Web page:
One bit of advice that I learned from the very wise PG is that this is a situation where you need to use a very specific set of muscles: your neck muscles. Keep going in the right direction, but don't get tunnel vision and stare straight ahead, keep looking around. You may spot the control, you may spot something that you hadn't noticed on the map, or you may spot something that you shouldn't be seeing on your intended line, which is an indication that you've drifted and need to correct.
Pace counting can be very useful, if you understand how to use it. Pace counting can tell you one of two things: 1) I haven't gone far enough yet, keep going; or 2) I have gone too far, go back. Disappointing? No, very useful.
You do have to be able to adjust your pace counting on the fly. I usually like to think in terms of how many paces (left foot falls) I need to do to cover 100 meters. Say it's 60 paces in the current terrain. I measure on the map how far I have to go using the scale I have on the edge of my compass. Say it's 2 cm on the map at 1:10000, e.g. 200 meters to the control, so I need to go 120 paces. I begin counting left foot falls as I proceed. If I have only gone 100 paces, keep going; if I have gone 140 and no control, go back.
The tricky thing is how many paces it takes you to cover 100 m in the given terrain. You can start by going to a high school track and running/walking 100 m at your typical orienteering pace. Or run on a road between junctions on an orienteering map. Then you have to adjust in the terrain depending if your are going up or down, and how thick or slow the undergrowth is, and if you go sideways a little around an obstacle.
If I typically go 60 paces/100 m in flat open terrain, then I better adjust to 70 or 80 in thicker terrain or uphill, or 50 downhill or on a road or fast trail. I can also refine my current count if I pass a mapped object en route. For example, I leave the trail on a compass bearing for the control 300 m/180 paces away at the default of 60 paces per 100 m. I cross a stream half way there at a count of 105 paces/150 m, a little slower than the expected default for half way of 90 paces/150 m. So I need to adjust and keep going about another 105 paces, not 90, at my current stride.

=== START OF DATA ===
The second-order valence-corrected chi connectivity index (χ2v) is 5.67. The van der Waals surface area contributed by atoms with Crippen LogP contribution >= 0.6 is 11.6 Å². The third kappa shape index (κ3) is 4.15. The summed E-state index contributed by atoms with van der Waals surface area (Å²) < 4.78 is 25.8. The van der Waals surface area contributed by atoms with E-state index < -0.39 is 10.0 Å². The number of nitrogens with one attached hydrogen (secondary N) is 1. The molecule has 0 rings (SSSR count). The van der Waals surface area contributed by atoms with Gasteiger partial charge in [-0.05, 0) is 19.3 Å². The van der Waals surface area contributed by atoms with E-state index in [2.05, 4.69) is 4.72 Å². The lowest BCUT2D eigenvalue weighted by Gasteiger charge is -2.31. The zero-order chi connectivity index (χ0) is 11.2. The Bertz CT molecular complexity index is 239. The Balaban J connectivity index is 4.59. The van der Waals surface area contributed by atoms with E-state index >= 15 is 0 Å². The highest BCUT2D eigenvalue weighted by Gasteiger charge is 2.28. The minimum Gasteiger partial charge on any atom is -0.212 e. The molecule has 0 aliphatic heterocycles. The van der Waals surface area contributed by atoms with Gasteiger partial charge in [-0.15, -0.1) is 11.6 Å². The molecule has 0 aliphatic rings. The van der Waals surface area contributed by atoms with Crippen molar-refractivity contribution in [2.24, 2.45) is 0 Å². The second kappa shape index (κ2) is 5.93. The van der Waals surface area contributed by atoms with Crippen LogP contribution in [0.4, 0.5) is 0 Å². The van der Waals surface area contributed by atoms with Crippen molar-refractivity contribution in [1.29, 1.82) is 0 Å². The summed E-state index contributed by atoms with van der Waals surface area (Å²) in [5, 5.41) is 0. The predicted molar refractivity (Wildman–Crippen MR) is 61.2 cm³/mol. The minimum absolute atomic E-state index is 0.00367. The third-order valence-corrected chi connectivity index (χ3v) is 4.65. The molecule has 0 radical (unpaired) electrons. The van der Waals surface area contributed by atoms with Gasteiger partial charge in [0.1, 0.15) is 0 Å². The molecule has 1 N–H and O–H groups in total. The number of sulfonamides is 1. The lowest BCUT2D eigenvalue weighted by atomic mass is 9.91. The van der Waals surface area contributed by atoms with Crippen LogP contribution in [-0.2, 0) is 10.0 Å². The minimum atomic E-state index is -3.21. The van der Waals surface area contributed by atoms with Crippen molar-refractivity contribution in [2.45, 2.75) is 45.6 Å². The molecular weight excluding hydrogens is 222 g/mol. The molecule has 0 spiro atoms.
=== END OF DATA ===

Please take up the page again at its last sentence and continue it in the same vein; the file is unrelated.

Now I can use that information on the next compass leg where there is no helpful intermediate object, i.e., that my default pace count in the current terrain is about 70, not 60. (70 paces/100 m, 105 paces/150 m, 210 paces/300 m. etc.)
It takes a bit of practice to understand and use pace counting successfully, but it can be very useful.
@yurets: in Australia we would call such a location a bingo control, because you yell "Bingo!" if/when you finally find it...
TBH, I'm surprised that tRicky hasn't made this comment already :)
Same term in the USA. I remember being surprised in 1990 when hearing the comments from the competitors at a World Cup race and learning that the Swedish term for such a control is.... "bingo"..
to get around pacing being different in different terrain I have always paced to and from something eg pace to a ditch a third of the way to the control then time those paces by two after the ditch (does that make sense?) also stops having to ever measure things with my compass which isn't compatible with elite orienteering in my eyes. Yvette Hague used to talk about 'virtual aiming off' where you don't actually aim off (as there's not much use if there's no catching feature) but you do know which side of you the control is going to be on when you get there or thereabouts.
Bingo controls are never any fun, the canonical version is a narrow & deep depression in sandy fir forest with some undergrowth: Impossible to see from less than 10-15m away unless another competitor suddenly drops down. The latter event is visible from far away! When such controls are misplaced on the map, either absolutely or relative to an obvious attack point, then your entire race can be destroyed by how lucky/unlucky you are.
Please login to add a message.